There’s been such a rush around the house since the new year arrived, I’d forgotten about my overwintering house guests basking under the glow of two florescent plant lights in our upstairs bonus room. Luckily, my neglect hadn’t ruined my first attempt at overwintering coleus (Solenostemon scutellarioides). Their soil was bone dry, but only a few leaves were lost in the process.
‘Twist and Twirl’ (pictured to the far left in the photo above) was the worst off, with several lower leaves curled in crispy death. This cultivar, offered by Proven Winners, is one I have a love-hate relationship with. Its multicolored foliage lives up to its name, offering the most beautifully tumultuous display in summer containers. At the same time, its unusual form occasionally makes me double-take, thinking I have a genetic mutant or diseased plant on my hands.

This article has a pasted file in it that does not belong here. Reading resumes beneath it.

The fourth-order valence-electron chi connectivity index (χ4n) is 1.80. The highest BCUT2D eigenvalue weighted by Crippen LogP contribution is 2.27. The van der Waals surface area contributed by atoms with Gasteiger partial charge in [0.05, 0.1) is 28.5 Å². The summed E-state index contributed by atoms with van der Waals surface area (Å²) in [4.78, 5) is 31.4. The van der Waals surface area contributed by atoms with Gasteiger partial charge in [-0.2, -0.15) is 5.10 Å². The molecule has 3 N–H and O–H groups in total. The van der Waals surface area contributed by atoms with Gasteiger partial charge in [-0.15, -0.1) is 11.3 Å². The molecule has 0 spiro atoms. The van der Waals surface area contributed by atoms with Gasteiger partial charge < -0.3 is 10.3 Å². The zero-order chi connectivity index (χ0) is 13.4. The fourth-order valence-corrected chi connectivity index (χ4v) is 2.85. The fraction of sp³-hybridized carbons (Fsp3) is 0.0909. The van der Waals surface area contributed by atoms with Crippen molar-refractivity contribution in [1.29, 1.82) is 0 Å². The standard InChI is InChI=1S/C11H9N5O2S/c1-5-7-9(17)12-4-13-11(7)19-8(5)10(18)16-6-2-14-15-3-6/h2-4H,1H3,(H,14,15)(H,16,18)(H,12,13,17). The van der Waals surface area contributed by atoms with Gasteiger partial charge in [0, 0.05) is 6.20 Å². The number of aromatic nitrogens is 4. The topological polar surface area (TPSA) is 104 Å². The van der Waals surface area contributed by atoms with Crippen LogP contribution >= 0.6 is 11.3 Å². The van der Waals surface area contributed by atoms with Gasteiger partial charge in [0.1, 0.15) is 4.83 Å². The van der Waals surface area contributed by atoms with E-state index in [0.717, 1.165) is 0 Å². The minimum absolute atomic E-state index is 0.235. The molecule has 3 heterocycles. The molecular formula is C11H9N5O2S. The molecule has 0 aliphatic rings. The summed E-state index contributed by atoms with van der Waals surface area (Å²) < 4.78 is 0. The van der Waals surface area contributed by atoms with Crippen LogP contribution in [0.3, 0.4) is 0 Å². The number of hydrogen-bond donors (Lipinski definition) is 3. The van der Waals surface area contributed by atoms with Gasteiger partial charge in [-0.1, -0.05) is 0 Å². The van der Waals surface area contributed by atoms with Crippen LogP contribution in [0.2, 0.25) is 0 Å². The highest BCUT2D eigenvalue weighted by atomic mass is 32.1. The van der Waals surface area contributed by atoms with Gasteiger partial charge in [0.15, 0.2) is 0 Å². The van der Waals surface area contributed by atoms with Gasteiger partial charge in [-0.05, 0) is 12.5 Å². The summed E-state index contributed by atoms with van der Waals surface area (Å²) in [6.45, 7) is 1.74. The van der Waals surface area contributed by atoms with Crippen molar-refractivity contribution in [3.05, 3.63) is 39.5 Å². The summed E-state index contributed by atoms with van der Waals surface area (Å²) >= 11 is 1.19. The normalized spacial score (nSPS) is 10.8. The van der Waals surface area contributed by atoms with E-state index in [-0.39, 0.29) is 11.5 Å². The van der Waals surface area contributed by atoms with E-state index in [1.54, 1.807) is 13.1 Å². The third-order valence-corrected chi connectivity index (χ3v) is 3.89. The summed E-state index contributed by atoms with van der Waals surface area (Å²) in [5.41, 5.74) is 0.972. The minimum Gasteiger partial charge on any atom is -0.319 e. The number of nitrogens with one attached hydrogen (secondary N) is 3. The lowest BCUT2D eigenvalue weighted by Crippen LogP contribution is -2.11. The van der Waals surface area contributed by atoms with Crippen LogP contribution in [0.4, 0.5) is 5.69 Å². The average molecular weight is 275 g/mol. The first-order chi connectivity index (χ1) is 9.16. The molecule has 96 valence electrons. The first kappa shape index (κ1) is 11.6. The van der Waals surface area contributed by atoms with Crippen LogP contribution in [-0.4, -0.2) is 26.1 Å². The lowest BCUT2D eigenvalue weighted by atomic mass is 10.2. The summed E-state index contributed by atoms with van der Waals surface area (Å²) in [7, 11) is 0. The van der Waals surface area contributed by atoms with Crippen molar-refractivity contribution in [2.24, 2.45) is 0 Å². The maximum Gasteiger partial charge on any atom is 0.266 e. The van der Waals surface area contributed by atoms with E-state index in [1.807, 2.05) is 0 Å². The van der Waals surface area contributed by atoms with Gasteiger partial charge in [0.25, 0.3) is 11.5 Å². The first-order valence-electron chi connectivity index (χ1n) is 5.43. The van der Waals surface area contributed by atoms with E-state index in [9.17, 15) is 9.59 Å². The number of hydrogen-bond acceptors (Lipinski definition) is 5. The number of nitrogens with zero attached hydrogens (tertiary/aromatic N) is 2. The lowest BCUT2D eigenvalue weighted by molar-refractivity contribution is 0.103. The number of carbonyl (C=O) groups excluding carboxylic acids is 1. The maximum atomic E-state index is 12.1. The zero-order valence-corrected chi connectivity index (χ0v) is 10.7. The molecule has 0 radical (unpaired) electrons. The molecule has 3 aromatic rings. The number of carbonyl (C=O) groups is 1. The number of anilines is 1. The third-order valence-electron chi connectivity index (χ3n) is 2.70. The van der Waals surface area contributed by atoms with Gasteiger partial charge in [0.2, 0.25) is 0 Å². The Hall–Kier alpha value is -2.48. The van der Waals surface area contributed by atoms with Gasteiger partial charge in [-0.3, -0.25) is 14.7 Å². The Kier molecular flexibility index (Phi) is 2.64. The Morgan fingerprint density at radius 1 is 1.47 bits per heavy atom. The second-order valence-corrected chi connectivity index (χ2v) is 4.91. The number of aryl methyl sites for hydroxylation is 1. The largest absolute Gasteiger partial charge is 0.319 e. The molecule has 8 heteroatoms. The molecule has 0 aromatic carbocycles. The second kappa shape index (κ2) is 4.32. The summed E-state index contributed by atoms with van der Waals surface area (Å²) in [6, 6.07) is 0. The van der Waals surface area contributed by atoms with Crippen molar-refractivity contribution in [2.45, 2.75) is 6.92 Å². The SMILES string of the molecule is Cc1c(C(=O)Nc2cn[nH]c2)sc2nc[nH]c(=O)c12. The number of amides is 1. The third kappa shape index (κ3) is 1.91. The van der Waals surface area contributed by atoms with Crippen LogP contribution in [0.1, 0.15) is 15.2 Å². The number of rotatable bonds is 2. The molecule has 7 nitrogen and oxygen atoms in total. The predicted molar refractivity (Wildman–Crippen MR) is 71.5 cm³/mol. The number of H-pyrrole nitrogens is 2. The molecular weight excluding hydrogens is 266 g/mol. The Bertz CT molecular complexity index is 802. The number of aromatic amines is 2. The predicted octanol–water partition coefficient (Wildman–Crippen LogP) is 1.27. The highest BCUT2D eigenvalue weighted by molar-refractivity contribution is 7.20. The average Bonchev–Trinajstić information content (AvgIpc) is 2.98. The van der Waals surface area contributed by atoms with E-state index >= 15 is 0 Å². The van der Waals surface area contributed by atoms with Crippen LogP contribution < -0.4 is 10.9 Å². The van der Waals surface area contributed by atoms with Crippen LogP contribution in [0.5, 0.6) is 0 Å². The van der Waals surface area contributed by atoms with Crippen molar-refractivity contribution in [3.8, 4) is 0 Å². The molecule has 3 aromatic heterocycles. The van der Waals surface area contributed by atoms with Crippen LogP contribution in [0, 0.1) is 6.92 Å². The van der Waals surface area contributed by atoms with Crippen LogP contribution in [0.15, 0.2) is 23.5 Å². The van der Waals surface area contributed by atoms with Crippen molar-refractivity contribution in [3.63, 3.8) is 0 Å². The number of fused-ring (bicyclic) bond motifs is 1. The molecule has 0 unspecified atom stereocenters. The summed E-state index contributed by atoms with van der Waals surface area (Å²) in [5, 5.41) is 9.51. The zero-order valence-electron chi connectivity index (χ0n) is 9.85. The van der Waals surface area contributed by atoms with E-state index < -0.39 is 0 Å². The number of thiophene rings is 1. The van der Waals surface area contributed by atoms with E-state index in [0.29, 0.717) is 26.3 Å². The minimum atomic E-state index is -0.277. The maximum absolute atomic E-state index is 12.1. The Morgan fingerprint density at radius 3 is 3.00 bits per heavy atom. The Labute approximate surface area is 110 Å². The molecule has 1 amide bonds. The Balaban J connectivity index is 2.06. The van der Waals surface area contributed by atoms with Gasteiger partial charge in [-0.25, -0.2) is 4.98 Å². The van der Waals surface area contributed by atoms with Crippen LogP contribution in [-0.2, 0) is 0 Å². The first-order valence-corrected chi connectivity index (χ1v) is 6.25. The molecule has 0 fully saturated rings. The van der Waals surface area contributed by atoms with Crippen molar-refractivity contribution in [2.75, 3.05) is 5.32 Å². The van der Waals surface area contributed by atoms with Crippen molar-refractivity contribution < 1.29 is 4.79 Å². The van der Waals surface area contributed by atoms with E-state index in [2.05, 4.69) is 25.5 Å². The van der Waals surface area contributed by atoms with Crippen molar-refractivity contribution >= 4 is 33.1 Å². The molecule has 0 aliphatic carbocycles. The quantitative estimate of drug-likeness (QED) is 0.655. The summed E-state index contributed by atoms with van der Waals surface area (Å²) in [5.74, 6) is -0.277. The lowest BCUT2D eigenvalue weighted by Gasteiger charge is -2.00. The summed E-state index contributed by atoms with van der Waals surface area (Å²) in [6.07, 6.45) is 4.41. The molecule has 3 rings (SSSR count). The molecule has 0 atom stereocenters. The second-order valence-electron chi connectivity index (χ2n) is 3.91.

‘Religious Radish’ (pictured in the background of the photo above) reacts to underwatering by losing some of the vibrant red that edges its elongated maroon leaves. This cultivar was the most brilliant coleus in last summer’s garden, when given proper water. Unfortunately it was also the least drought tolerant.
The last coleus living indoors this winter is a trailing variety with small, burgundy, heart-shaped leaves edged in chartreuse. I received the cuttings from a generous gardener friend, so I’m not positive about the cultivar name, but I’m reasonably certain it’s ‘Trailing Dark Heart’. This fast growing variety was by far the easiest to root. I simply took several 12-18 cuttings and shoved them in a tall vase for a few weeks before I was ready to pot them in soil. Since the transplant, they’ve grown so vigorously I may soon consider taking a second round of cuttings.
Now that I’ve raised a couple of new year’s glasses (of water) and quenched their thirst, I expect they’ll all be back in top shape in a couple of days.